seal  President Jischke Speech

December 2003

Purdue University President Martin C. Jischke delivered this speech to the West Lafayette Commencement in December.

President Jischke encourages graduates to 'go forth' into their future

Congratulations to the Purdue University Class of 2003!

You have finally made it. Almost, at least.

You still have one last requirement to fulfill before receiving your degrees. And it’s an important one: Listening to the president’s speech.

But as soon as my talk is complete, your many long years of hard work, late nights and cold pizza are finally going to pay off.

Congratulations! And congratulations to the parents, family and friends of the Purdue Class of 2003!

You look even more exhausted than they do! All those long evenings many years ago spent reviewing their spelling words and checking their math are finally paying off!

This is a very important, special occasion.

I can tell you graduates that your parents, family and friends have been dreaming about this moment for many years, just as you have. You are making them very proud. And you should feel proud, too. You have done well. You have succeeded. Enjoy this triumph.

This is also a wonderful moment for our faculty. We are not eager to see our students leave. But commencement represents what our job as educators is all about. It signifies an end to our active involvement in the education of our students and the beginning of a test to see how well we've done.

If we have done our jobs well, these students will have successful lives as professionals and as active members of their communities.

I am always energized by these ceremonies and the promise and possibilities that await our graduates.

Tradition plays an important role in commencement programs.

Tradition is the reason we are wearing caps and gowns today. It is also tradition that obligates commencement speakers to challenge graduating classes to "go forth."

Going forth is an essential aspect of the commencement ceremony, and the words will be spoken countless times this weekend at graduation programs across the nation.

The problem is: No one ever tells the graduates exactly where "forth" is. You will not find "forth" on any road map or any globe.

The nearest any commencement speaker has ever come to defining the location of "forth" is comedian Bill Cosby, who tells graduates where it is not located.

"Forth," Cosby says, "is not your parents' house."

Today I can give you the final piece of information you will need from your formal education at Purdue.

I know where forth is. Forth is your future. And it is a very promising and exciting place to be going. What you are doing today is starting an incredible journey that will lead to a wonderful destination called the rest of your life.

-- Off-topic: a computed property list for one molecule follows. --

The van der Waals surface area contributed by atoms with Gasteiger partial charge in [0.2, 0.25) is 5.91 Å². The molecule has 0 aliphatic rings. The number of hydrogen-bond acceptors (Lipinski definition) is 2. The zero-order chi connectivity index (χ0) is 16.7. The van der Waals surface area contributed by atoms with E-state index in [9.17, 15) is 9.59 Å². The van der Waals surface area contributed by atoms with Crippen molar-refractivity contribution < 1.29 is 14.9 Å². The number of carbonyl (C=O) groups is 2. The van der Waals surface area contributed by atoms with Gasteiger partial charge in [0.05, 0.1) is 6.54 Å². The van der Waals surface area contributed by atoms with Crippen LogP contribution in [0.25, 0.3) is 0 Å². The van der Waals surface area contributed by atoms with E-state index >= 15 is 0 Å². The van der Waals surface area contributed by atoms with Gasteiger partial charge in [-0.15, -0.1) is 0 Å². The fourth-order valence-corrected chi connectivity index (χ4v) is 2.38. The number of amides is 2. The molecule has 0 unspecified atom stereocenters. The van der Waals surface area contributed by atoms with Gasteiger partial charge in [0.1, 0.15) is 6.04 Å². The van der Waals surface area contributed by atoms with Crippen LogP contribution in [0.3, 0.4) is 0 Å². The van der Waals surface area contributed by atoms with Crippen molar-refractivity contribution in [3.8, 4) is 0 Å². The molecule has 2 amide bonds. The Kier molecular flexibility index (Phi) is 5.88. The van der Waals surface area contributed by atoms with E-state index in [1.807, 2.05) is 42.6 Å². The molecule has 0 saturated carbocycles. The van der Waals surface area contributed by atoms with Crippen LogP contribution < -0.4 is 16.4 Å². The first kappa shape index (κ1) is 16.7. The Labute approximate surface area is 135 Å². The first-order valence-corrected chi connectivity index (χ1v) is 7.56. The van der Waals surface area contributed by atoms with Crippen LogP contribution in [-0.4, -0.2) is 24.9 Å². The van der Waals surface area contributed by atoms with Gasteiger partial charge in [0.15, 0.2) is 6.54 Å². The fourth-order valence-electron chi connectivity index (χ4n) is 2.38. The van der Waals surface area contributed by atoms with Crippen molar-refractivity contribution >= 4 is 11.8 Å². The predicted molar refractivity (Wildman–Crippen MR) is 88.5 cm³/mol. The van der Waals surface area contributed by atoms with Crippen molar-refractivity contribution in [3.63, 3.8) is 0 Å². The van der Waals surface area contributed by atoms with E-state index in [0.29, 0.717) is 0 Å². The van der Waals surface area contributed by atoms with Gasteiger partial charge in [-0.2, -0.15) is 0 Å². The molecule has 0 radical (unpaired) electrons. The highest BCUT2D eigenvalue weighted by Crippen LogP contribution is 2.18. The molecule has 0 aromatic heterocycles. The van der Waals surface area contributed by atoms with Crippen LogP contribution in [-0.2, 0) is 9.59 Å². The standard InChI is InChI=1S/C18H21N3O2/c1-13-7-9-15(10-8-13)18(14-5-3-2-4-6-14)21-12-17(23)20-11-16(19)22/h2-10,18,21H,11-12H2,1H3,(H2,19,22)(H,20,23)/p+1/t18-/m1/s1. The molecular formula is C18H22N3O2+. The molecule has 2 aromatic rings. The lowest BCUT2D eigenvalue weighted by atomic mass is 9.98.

You are going to face many great opportunities on this journey. You will also have many challenges.

I can promise you very little about your future. I can tell you there will be failures. There will be disappointments.

But keep working. There will be successes as well.

And in the end, it makes little difference how many times we fall. The only thing that really matters is how often and how fast we get back up.

Robert Hastings writes about the vision we have concerning our journey to the future.

He says that we all see ourselves as if we are on a train heading for a destination. We visualize that destination as the station where we will disembark from the train. The station represents the place where we will have achieved our goal.

What is your station in life?

Is it money and promotions? Is it a luxury car, a boat and a large home? Is it family, friends and community?

Perhaps your goal at the moment encompasses little else other than getting through this commencement ceremony.

The problem, Hastings says, is that there actually is no station in our future. And sooner or later we all must realize this.

The purpose of our journey is not to reach a destination, he says.

"The true joy (and purpose) of life is the trip."

Likewise, success is not a destination. Success is a journey.

Many a successful person would give up everything and go back to the beginning just for the sheer joy of doing it all again.

Your future itself is not a set, firm place.

John Schaar, a sociologist and professor emeritus at the University of California Santa Cruz, says: "The future is not some place we are going, but one we are creating. The paths are not to be found, but made. And the activity of making them changes both the maker and their destination."

The common vision of this life journey is that we start out with very little and acquire along the way.

At least I’m sure that is the hope of these graduates today. And their parents.

But there is another way to view this.

In 1908, the Purdue commencement speaker was Harvey Wiley. Wiley had been one of the first professors at Purdue before moving on to become the father of the U.S. Pure Food and Drug program.